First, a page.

I believe that God can and does use our sin and rebellion, that He works it into His plans for good.  But I do not think that He causes us to sin or to be rebellious.  But in His sovereignty and foreknowledge, He knows how to work everything into His plans - our obedience and our willful disobedience. 

The difference between saying that God "causes evil and sin for His purposes" and that God "allows evil and sin, and works it into His purposes" is huge, and it has great implications for how we view God, His justice, His love, His sovereignty, etc.  I'm just throwing this out there to point out the different ways this post can be read.

The idea of predestination is highly debatable.  And the more I read the Bible, the more I believe that God calls to all people, but it is up to us to respond to the call of God or to resist Him.  And we will be held accountable for our choice.  Jesus knocks on the door of our hearts, but we have to choose to open it or to ignore the knocking.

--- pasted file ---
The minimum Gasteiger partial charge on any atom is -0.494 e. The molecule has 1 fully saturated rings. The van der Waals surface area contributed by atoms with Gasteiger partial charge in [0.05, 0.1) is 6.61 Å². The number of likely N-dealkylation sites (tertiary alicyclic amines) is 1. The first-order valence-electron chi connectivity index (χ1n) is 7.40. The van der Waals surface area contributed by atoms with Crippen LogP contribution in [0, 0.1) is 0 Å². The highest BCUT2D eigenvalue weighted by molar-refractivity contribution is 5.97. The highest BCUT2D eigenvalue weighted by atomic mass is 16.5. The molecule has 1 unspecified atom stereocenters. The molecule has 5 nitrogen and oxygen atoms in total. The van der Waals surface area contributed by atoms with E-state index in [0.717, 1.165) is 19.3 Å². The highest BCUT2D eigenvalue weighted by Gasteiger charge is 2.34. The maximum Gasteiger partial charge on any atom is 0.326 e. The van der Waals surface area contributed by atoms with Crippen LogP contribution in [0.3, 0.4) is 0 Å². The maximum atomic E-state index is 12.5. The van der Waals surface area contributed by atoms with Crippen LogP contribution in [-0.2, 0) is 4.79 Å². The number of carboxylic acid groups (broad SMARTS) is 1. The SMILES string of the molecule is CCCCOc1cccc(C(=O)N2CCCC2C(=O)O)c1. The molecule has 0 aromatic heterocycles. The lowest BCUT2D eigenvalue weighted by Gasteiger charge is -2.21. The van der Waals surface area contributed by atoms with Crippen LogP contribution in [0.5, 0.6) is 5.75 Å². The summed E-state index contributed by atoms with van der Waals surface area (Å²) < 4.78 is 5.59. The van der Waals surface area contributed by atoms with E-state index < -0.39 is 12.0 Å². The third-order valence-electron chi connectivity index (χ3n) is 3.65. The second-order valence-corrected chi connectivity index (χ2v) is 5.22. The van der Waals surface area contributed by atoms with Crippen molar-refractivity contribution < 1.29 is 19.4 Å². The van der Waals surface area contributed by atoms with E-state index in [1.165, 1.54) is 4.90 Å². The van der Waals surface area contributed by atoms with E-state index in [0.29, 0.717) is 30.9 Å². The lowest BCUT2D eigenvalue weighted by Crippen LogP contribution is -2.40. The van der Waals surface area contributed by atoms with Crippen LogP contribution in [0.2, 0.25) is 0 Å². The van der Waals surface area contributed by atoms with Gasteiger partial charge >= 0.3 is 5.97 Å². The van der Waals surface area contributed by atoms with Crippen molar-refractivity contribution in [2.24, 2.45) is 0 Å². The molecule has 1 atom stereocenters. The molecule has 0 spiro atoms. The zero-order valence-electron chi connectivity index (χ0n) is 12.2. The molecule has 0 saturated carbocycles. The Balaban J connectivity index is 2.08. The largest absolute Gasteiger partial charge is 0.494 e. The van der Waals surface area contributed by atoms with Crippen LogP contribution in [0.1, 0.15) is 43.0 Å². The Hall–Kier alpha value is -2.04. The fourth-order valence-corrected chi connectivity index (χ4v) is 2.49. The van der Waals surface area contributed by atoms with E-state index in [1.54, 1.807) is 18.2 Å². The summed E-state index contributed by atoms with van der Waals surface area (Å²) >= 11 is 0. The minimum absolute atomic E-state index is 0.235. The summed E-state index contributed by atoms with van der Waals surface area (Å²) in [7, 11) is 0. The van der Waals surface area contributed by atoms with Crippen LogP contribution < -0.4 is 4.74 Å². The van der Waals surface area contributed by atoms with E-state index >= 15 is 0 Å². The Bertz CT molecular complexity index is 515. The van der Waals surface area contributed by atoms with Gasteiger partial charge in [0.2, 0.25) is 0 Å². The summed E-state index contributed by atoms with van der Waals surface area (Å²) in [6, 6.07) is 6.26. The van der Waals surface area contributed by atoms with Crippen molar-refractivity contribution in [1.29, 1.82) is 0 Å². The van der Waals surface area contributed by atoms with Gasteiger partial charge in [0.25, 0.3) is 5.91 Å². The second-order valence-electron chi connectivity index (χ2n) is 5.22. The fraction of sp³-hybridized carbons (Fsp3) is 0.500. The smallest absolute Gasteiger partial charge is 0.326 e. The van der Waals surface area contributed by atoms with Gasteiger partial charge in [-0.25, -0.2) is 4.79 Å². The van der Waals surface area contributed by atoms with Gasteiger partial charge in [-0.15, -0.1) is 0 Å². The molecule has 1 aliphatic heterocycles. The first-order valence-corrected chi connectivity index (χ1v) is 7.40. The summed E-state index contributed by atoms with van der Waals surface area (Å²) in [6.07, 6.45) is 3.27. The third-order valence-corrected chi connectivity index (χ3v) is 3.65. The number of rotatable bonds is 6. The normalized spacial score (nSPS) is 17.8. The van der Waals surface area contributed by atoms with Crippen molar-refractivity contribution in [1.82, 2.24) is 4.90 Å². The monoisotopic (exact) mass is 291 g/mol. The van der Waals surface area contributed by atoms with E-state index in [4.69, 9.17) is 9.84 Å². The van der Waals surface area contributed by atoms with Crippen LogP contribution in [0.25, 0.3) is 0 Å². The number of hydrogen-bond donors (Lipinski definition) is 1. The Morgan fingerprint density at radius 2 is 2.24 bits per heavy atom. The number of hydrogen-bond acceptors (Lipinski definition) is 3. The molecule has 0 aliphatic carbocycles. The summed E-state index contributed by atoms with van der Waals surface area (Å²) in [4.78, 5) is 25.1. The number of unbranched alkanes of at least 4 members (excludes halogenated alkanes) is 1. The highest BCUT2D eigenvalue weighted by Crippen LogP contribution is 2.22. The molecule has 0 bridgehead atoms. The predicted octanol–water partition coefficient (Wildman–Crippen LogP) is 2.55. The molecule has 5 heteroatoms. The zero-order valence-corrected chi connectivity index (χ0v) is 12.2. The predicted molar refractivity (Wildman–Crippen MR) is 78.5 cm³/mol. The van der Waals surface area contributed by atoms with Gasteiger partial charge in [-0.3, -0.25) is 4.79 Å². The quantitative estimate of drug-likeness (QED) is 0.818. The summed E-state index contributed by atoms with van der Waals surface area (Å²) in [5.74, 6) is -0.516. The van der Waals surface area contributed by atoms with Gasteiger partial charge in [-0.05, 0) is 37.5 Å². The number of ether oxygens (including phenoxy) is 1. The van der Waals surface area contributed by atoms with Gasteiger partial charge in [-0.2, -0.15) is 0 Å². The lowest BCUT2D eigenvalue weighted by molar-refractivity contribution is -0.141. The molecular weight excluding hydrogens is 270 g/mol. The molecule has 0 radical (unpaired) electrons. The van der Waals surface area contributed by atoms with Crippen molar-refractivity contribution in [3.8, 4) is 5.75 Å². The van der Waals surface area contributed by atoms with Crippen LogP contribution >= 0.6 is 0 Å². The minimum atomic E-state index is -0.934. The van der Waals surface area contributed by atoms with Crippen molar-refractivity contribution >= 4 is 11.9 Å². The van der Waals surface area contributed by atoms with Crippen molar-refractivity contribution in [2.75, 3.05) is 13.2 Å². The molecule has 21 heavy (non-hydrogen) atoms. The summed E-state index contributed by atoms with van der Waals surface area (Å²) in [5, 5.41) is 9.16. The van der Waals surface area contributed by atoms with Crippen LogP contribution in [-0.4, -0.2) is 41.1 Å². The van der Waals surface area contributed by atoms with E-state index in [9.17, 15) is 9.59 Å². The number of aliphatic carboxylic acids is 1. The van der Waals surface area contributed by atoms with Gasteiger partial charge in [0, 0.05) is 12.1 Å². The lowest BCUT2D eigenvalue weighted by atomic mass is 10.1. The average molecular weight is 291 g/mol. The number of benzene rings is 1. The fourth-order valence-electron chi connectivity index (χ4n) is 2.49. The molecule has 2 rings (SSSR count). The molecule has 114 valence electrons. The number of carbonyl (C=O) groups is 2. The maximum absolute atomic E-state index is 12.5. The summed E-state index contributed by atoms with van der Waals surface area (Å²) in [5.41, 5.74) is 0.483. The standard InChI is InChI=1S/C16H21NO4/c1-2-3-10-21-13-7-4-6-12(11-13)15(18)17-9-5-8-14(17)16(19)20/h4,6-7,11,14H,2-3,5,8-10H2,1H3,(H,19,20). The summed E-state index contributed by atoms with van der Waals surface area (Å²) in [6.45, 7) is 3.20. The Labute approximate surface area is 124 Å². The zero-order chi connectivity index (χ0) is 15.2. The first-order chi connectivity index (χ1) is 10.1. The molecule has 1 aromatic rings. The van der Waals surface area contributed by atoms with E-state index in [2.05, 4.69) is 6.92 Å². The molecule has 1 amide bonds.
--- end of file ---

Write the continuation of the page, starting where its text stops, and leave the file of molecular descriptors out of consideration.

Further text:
"They perish because they refuse to love the truth and so be saved."  2 Thess 2:10

"But because of your stubbornness and your unrepentant heart, you are storing up wrath against yourself."  Romans 2:5

"Yet to all who received him, to those who believed in his name, he gave the right to become children of God."  John 1:12

From what I understand from the concordance, "receive" is not passive (as though God makes you receive Jesus).  It is active, as in reaching out and grabbing ahold of what is offered to you.  The opposite would be to reject what is offered.  And "believe" is not passive, either (such as saying that God caused you to believe).  It involves the idea of allowing yourself to be persuaded by something and choosing to commit to it, to place your confidence in it.  The opposite would be to choose to be resistant to it. 

Both of these imply a responsibility on our parts, which is why we will be held accountable.  Because we are responsible for accepting the truth or rejecting it.  (I might be wrong in all this, but the more I read the Bible, the more it all lines up.  And the more just and loving and sovereign God seems.)


--- End of my response ---